The IVD Industry Connectivity Consortium finds that it would be beneficial if ONC would add the LAW – Laboratory Analytical Workflow Profile and LIVD – Digital Format for Publication of  LOINC to Vendor IVD Test Results standards to the following proposed new sections:

  • Section II: Content/Structure Standards and Implementation Specifications > Interoperability Need: Identify linkages between vendor IVD test results and standard codes

 

Type

Standard/Implementation Specification

Standards
Process
Maturity

Implementation Maturity

Adoption Level

Federally
Required

Cost

Test Tool
Availability

Standard

LIVD – Digital Format for Publication of  LOINC to Vendor IVD Test Results

Final

Production

1

No

Free

No

  • Section II: Content/Structure Standards and Implementation Specifications > Interoperability Need: Connectivity between instruments, middleware, and LIS systems

Type

Standard/Implementation Specification

Standards
Process
Maturity

Implementation Maturity

Adoption Level

Federally
Required

Cost

Test Tool
Availability

Standard

LAW – Laboratory Analytical Workflow Profile

Final

Production

3

No

Free

Yes

 

  • LAW – Laboratory Analytical Workflow Profile – The LAW Profile defines the physical connection, message definitions (based on the HL7 Messaging Standard v2.5.1), and workflow definitions between instruments, middleware, and LIS systems in the laboratory. IICC collaborated with the IHE Pathology and Laboratory Medicine (PaLM) domain to develop the LAW Profile. LAW is already implemented by all major IVD companies, including Abbott Laboratories, Beckman Coulter, BD, bioMerieux, Data Innovations, Orchard Software, Ortho Clinical Diagnostics, Roche, Siemens Healthineers, Systelab, Sunquest, and Werfen Group.

For more information on LAW [ click here ]

  • LIVD – Digital Format for Publication of LOINC to Vendor IVD Test Results – Defines the digital publication of LOINC using vendor defined IVD tests associated with a set of predefined LOINC codes. LIVD assures that laboratory personnel select the appropriate LOINC codes for IVD test used by their laboratory. It also allows LIS systems to automatically map the correct IVD vendor test result to a LOINC code. LIVD was developed in collaboration with the members of the FDA IVD Semantic workgroup.

For more information on LIVD [ click here ]

Why are LAW and LIVD important for clinical laboratories?

The LAW Profile and LIVD specifications should have a significant positive impact on laboratory operations. Clinical laboratories are encouraged to ask their instrument, middleware, and LIS vendors about their current or planned support for the IICC/IHE Laboratory Analytical Workflow (LAW) and LIVD. The LAW Profile is currently being implemented by all major IVD companies.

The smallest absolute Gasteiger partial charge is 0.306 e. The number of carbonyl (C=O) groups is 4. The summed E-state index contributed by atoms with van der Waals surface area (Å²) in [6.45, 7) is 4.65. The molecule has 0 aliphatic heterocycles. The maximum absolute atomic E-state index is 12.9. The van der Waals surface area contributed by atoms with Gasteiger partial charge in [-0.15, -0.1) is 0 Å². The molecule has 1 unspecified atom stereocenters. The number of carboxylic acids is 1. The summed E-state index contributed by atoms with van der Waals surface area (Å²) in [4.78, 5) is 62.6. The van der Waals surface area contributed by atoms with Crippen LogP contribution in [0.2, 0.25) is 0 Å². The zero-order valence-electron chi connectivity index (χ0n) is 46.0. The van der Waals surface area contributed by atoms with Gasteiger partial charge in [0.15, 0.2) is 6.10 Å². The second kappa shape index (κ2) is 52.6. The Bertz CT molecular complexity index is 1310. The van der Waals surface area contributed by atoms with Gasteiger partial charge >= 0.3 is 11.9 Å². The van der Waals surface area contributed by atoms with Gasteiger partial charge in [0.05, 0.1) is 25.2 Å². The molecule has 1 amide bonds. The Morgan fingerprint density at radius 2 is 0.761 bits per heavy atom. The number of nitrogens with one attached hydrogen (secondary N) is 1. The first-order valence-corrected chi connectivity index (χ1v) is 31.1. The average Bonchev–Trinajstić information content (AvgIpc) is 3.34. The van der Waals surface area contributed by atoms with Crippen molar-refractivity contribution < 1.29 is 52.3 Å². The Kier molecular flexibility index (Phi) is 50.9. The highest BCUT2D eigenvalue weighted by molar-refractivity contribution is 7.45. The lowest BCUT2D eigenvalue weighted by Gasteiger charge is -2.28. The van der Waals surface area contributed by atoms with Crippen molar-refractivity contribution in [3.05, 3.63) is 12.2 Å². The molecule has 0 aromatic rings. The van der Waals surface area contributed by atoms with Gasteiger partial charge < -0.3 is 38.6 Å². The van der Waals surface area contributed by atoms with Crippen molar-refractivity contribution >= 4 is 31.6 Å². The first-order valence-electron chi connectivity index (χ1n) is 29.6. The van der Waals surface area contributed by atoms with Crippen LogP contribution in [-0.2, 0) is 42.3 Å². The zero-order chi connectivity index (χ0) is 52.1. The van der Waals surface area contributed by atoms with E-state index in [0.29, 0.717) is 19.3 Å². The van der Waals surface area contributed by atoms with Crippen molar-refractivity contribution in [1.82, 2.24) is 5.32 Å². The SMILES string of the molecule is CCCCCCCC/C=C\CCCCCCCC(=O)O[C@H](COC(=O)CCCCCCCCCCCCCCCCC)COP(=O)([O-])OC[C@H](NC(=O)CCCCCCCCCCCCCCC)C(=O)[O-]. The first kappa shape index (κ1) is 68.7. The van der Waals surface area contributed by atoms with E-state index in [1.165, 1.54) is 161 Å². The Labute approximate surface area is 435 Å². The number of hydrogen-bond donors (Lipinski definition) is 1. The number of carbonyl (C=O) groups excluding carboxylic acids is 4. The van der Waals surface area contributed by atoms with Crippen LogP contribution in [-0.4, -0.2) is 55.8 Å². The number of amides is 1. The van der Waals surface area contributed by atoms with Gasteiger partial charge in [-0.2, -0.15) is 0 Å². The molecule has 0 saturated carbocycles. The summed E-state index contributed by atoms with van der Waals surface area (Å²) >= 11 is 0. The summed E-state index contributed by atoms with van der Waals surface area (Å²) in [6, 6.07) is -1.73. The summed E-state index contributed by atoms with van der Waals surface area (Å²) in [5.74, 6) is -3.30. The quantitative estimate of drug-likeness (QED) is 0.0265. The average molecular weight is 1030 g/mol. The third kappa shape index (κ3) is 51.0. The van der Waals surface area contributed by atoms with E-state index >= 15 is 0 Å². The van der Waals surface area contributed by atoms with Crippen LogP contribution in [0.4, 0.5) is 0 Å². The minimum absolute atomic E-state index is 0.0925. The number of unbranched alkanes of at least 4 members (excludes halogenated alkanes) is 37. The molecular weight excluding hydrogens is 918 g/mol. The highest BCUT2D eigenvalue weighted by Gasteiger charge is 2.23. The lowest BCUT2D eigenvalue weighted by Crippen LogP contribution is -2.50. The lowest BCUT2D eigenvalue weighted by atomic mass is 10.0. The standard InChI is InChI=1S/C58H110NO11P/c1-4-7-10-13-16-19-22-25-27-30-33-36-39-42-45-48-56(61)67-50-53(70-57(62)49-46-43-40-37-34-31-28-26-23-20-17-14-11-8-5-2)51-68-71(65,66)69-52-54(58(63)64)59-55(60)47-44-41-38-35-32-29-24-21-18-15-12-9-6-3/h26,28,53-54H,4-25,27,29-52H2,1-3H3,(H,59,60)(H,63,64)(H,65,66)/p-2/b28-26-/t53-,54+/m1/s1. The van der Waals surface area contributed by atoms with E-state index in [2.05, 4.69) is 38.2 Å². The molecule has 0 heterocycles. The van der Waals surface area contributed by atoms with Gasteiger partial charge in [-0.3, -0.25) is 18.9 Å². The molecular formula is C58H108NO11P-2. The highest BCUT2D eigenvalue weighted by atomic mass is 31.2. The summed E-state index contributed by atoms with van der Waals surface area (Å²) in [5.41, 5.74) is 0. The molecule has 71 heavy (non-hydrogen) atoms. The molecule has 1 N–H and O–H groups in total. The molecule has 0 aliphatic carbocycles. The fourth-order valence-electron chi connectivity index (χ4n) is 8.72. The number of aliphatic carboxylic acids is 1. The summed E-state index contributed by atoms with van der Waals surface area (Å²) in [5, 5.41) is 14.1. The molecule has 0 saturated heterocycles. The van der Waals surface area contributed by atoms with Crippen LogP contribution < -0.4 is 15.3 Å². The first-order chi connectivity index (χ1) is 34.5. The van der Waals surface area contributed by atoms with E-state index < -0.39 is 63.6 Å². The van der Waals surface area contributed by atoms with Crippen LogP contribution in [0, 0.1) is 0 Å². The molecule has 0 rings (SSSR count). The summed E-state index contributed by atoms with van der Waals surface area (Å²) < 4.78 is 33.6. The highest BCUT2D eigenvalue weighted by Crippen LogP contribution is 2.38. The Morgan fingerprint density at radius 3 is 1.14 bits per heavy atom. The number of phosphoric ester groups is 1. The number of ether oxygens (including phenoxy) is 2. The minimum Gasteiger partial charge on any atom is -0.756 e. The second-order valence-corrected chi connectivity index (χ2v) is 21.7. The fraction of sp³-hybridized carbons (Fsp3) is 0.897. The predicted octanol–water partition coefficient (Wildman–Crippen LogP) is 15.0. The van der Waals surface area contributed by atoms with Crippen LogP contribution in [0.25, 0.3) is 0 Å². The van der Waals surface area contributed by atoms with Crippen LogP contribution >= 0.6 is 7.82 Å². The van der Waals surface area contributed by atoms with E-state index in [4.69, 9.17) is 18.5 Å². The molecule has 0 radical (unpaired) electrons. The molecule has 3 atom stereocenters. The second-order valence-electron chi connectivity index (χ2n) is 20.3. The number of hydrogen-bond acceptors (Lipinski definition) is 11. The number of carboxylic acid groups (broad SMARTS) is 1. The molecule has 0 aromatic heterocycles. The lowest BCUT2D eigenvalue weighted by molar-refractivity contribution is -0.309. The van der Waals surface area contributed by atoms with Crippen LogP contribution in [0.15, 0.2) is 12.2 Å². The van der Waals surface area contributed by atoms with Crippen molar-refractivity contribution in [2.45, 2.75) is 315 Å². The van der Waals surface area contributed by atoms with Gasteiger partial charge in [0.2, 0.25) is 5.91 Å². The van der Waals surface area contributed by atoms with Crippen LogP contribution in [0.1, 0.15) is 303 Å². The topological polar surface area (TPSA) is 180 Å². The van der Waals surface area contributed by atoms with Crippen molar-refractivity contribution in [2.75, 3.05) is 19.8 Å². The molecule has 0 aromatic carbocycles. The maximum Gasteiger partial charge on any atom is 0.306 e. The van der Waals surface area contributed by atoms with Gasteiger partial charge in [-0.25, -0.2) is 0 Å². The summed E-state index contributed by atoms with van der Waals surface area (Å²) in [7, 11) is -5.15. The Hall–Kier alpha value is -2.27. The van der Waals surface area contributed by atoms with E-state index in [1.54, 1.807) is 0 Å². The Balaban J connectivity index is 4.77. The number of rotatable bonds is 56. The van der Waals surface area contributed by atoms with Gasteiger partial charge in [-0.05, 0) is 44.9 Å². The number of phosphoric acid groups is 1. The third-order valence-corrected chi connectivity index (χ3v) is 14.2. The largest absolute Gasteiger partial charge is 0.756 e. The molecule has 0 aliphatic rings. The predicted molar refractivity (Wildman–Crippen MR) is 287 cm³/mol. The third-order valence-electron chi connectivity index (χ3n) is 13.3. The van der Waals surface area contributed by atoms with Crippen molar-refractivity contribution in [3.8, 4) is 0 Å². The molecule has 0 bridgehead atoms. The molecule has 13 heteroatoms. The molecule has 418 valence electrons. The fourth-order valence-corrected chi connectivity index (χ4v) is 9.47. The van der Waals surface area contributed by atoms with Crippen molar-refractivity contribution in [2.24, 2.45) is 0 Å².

• LAW and LIVD will significantly reduce the time and cost involved with deploying, connecting, and updating instruments in the laboratory by eliminating the need for vendor customized connectivity implementations, favoring vendors that adopt the specifications and pass the savings to their customers.
  • Addresses all the shortcomings of outdated laboratory connectivity standards such as CLSI LIS1-A (ASTM 1391) and CLSI LIS2 (ASTM E1394).
  • LAW will be a global standard (CLSI AUTO16).
  • LAW and LIVD support federal guidelines on Meaningful Use.
  • Improves the integrity of patient data.
  • The LAW and LIVD specifications are available for download and do not require any licensing or fees for implementation.

The IVD Industry Connectivity Consortium (IICC) would also ask ONC’s support to make both standards “Federally Required” for federal agencies as well as commercial entities.

We appreciate the opportunity to submit comments on the 2017 ISA.  Our comments are intended to recognize the importance of each stakeholder’s role in advancing standards-based interoperability and health information exchange, and ensuring that each domain is invested in overcoming the inherent challenges, while further enhancing health IT’s pivotal role in enabling healthcare transformation.

Please feel free to contact me if you have any questions or to obtain more information.

Sincerely,

Serge Jonnaert, BiD
President, IVD Industry Connectivity Consortium - https://ivdconnectivity.org/ 
serge.jonnaert@ivdconnectivity.org
+1.949.259.3807
   / Board Member, At-Large - IHE International - ihe.net
   / President, AERTWORKS® LLC – http://www.aertworks.com 

Premier healthcare alliance: Comments on ISA

Dear Dr. Rucker,

The Premier healthcare alliance is pleased to submit these comments in response to the Office of the National Coordinator’s (ONC) Request for Public Comments regarding the Interoperability Standards Advisory (ISA).